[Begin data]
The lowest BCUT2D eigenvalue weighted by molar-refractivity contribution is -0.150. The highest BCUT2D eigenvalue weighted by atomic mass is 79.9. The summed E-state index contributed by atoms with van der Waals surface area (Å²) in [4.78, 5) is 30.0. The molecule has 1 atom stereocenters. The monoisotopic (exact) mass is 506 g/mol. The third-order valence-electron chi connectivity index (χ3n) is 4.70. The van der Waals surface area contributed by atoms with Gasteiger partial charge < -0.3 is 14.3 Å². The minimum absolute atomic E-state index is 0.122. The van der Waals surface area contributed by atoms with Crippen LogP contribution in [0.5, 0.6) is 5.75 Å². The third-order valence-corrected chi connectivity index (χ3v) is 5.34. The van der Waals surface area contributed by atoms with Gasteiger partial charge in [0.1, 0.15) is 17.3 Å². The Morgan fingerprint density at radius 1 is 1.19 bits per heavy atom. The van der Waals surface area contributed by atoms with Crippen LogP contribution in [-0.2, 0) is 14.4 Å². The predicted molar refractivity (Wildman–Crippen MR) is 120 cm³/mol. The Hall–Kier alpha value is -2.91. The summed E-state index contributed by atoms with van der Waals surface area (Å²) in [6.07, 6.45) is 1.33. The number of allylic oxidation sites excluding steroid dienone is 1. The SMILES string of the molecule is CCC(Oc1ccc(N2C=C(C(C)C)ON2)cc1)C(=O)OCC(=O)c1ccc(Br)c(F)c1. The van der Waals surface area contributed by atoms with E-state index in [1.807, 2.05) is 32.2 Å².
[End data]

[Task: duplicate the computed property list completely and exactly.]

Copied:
The lowest BCUT2D eigenvalue weighted by molar-refractivity contribution is -0.150. The highest BCUT2D eigenvalue weighted by atomic mass is 79.9. The summed E-state index contributed by atoms with van der Waals surface area (Å²) in [4.78, 5) is 30.0. The molecule has 1 atom stereocenters. The monoisotopic (exact) mass is 506 g/mol. The third-order valence-electron chi connectivity index (χ3n) is 4.70. The van der Waals surface area contributed by atoms with Gasteiger partial charge < -0.3 is 14.3 Å². The minimum absolute atomic E-state index is 0.122. The van der Waals surface area contributed by atoms with Crippen LogP contribution in [0.5, 0.6) is 5.75 Å². The third-order valence-corrected chi connectivity index (χ3v) is 5.34. The van der Waals surface area contributed by atoms with Gasteiger partial charge in [0.1, 0.15) is 17.3 Å². The Morgan fingerprint density at radius 1 is 1.19 bits per heavy atom. The van der Waals surface area contributed by atoms with Crippen LogP contribution in [-0.2, 0) is 14.4 Å². The predicted molar refractivity (Wildman–Crippen MR) is 120 cm³/mol. The Hall–Kier alpha value is -2.91. The summed E-state index contributed by atoms with van der Waals surface area (Å²) in [6.07, 6.45) is 1.33. The number of allylic oxidation sites excluding steroid dienone is 1. The SMILES string of the molecule is CCC(Oc1ccc(N2C=C(C(C)C)ON2)cc1)C(=O)OCC(=O)c1ccc(Br)c(F)c1. The van der Waals surface area contributed by atoms with E-state index in [1.807, 2.05) is 32.2 Å².